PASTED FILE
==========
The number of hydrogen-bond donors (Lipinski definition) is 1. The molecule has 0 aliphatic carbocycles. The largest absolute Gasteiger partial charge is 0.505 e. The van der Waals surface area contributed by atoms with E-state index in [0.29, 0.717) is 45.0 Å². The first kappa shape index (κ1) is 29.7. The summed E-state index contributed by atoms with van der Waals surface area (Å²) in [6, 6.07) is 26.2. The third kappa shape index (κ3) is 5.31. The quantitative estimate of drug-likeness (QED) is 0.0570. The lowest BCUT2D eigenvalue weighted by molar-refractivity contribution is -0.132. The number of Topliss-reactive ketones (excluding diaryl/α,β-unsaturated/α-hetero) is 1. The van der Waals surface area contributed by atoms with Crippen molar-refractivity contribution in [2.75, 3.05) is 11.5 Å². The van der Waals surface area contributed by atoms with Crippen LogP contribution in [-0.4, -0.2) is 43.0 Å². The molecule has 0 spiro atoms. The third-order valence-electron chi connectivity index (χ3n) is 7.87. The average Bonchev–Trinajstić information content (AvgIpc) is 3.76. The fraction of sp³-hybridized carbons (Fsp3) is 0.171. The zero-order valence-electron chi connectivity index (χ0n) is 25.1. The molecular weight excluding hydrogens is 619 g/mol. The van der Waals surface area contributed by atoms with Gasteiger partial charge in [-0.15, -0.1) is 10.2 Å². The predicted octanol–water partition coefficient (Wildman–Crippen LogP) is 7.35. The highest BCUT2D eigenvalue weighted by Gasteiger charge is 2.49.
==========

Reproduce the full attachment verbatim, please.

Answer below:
The number of hydrogen-bond donors (Lipinski definition) is 1. The molecule has 0 aliphatic carbocycles. The largest absolute Gasteiger partial charge is 0.505 e. The van der Waals surface area contributed by atoms with E-state index in [0.29, 0.717) is 45.0 Å². The first kappa shape index (κ1) is 29.7. The summed E-state index contributed by atoms with van der Waals surface area (Å²) in [6, 6.07) is 26.2. The third kappa shape index (κ3) is 5.31. The quantitative estimate of drug-likeness (QED) is 0.0570. The lowest BCUT2D eigenvalue weighted by molar-refractivity contribution is -0.132. The number of Topliss-reactive ketones (excluding diaryl/α,β-unsaturated/α-hetero) is 1. The van der Waals surface area contributed by atoms with Crippen molar-refractivity contribution in [2.75, 3.05) is 11.5 Å². The van der Waals surface area contributed by atoms with Crippen LogP contribution in [-0.4, -0.2) is 43.0 Å². The molecule has 0 spiro atoms. The third-order valence-electron chi connectivity index (χ3n) is 7.87. The average Bonchev–Trinajstić information content (AvgIpc) is 3.76. The fraction of sp³-hybridized carbons (Fsp3) is 0.171. The zero-order valence-electron chi connectivity index (χ0n) is 25.1. The molecular weight excluding hydrogens is 619 g/mol. The van der Waals surface area contributed by atoms with Gasteiger partial charge in [-0.15, -0.1) is 10.2 Å². The predicted octanol–water partition coefficient (Wildman–Crippen LogP) is 7.35. The highest BCUT2D eigenvalue weighted by Gasteiger charge is 2.49.